Renault: Shared wind tunnel the "elephant in the room"

Formula 1 teams sharing wind tunnels remains the "elephant in the room" when it comes to stopping outfits being fully independent right now, reckons Renault team boss Cyril Abiteboul.

Renault: Shared wind tunnel the "elephant in the room"
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As part of the fallout from the controversy over Racing Point copying last year’s Mercedes, the FIA is set to change F1’s rule to prevent teams create clone cars in the future.

There were fears from several teams that allowing others to repeat what Racing Point had done would open the door for a two-tier F1 where teams would be forced to forge alliances.

The FIA has responded to the situation by making it clear it wants to see F1 teams continue to build their own designs, as it thinks that makes a much healthier sport.

While Renault has backed the FIA stance, Abiteboul still thinks that teams will always end up working together if they share wind tunnels – and such partnerships will only ever be broken when F1 shifts fully to computerised designs.

"I think there are elements [of sharing] where we are not going to go back, like the engine, gearbox and other very expensive mechanical elements,”said Abiteboul in an exclusive interview with Motorsport.com.

“But there is one expensive elephant in the room, which is a wind tunnel, and that will stay as long as we keep doing aerodynamic development in wind tunnels.

“But maybe a vision for the future is that we can have ten teams that are fully independent, and those ten teams will only use CFD because there is enough for anyone to access CFD through cloud computing.

“That should be the vision and I think the vision is shared by pretty much everyone. Yes, it's a ramp up in terms of how we get there, which still needs to be worked out, but at least we know that there is no room for a repeat of what happened this year.”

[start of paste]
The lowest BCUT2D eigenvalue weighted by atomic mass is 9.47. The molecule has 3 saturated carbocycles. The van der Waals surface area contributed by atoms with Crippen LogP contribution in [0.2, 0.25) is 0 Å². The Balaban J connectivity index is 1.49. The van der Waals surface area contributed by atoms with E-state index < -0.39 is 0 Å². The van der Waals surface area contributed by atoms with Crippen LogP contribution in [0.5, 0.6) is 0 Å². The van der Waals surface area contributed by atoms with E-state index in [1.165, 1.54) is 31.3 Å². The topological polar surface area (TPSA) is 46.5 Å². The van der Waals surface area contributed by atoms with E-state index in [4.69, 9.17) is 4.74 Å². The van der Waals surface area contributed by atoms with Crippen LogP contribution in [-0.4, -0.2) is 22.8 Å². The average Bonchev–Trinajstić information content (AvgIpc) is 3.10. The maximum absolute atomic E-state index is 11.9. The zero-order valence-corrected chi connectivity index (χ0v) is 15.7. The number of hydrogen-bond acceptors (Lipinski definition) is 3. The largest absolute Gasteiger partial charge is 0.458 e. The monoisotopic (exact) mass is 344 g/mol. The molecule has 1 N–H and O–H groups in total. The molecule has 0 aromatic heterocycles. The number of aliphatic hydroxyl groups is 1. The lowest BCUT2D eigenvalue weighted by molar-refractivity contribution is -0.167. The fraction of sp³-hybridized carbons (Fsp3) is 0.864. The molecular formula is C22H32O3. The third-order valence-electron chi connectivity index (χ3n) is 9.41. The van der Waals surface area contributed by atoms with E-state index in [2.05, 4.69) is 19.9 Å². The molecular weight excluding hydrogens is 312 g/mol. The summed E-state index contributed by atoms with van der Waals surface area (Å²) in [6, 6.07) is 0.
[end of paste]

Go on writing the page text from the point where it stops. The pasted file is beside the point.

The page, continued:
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Mercedes shares its wind tunnel with Racing Point, while Red Bull and AlphaTauri are to share their facility from next year.

Abiteboul said he was delighted with the way that the FIA, and in particular its head of single seater matters Nikolas Tombazis, responded to the Racing Point controversy by vowing to close down the rules to stop extensive car copying.

“It's interesting because everything has sort of happened at the same time, with the Concorde Agreement and this precedent [about car copying],” added Abiteboul.

“It's good that the precedent was set this year, at a time where we could still decide or not if we want to be part of the sport: and this situation probably gave the momentum and encouraged the FIA and F1 to come up with answers to our concerns.

“We had confirmation that they share the same vision as ours. And now it's progressively turning into regulations. There is more to come, there will be a TD [technical directive] very shortly, and that is resulting from the very hard work from our team, with the FIA, and with Nikolas.

“We've given him a bit of our time, but frankly, I have to give huge credit to him for the response that he has given in the very limited amount of time that we had.”

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